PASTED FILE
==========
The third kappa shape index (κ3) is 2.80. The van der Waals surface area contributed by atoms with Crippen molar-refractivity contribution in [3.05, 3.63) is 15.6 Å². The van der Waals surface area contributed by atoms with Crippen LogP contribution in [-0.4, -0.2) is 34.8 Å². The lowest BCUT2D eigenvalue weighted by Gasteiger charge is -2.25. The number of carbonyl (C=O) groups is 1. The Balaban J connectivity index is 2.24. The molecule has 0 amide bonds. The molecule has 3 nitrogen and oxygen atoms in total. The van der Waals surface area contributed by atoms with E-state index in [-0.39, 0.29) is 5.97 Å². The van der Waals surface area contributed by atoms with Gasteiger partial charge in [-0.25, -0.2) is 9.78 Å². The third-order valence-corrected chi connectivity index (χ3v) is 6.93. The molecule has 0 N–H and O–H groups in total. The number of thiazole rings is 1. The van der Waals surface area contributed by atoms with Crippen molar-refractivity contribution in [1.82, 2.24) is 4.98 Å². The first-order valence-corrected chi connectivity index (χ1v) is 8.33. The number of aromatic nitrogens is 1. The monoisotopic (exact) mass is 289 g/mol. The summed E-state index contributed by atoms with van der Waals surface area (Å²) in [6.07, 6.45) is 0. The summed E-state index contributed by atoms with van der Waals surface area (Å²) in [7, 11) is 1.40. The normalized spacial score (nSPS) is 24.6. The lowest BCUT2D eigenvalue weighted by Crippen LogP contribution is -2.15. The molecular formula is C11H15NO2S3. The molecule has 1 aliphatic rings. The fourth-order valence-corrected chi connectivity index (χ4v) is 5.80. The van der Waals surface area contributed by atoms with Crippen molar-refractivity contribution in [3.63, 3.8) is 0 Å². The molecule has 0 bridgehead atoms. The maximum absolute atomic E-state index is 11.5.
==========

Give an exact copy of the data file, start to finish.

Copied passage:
The third kappa shape index (κ3) is 2.80. The van der Waals surface area contributed by atoms with Crippen molar-refractivity contribution in [3.05, 3.63) is 15.6 Å². The van der Waals surface area contributed by atoms with Crippen LogP contribution in [-0.4, -0.2) is 34.8 Å². The lowest BCUT2D eigenvalue weighted by Gasteiger charge is -2.25. The number of carbonyl (C=O) groups is 1. The Balaban J connectivity index is 2.24. The molecule has 0 amide bonds. The molecule has 3 nitrogen and oxygen atoms in total. The van der Waals surface area contributed by atoms with E-state index in [-0.39, 0.29) is 5.97 Å². The van der Waals surface area contributed by atoms with Gasteiger partial charge in [-0.25, -0.2) is 9.78 Å². The third-order valence-corrected chi connectivity index (χ3v) is 6.93. The molecule has 0 N–H and O–H groups in total. The number of thiazole rings is 1. The van der Waals surface area contributed by atoms with Crippen molar-refractivity contribution in [1.82, 2.24) is 4.98 Å². The first-order valence-corrected chi connectivity index (χ1v) is 8.33. The number of aromatic nitrogens is 1. The monoisotopic (exact) mass is 289 g/mol. The summed E-state index contributed by atoms with van der Waals surface area (Å²) in [6.07, 6.45) is 0. The summed E-state index contributed by atoms with van der Waals surface area (Å²) in [7, 11) is 1.40. The normalized spacial score (nSPS) is 24.6. The lowest BCUT2D eigenvalue weighted by Crippen LogP contribution is -2.15. The molecular formula is C11H15NO2S3. The molecule has 1 aliphatic rings. The fourth-order valence-corrected chi connectivity index (χ4v) is 5.80. The van der Waals surface area contributed by atoms with Crippen molar-refractivity contribution in [3.63, 3.8) is 0 Å². The molecule has 0 bridgehead atoms. The maximum absolute atomic E-state index is 11.5.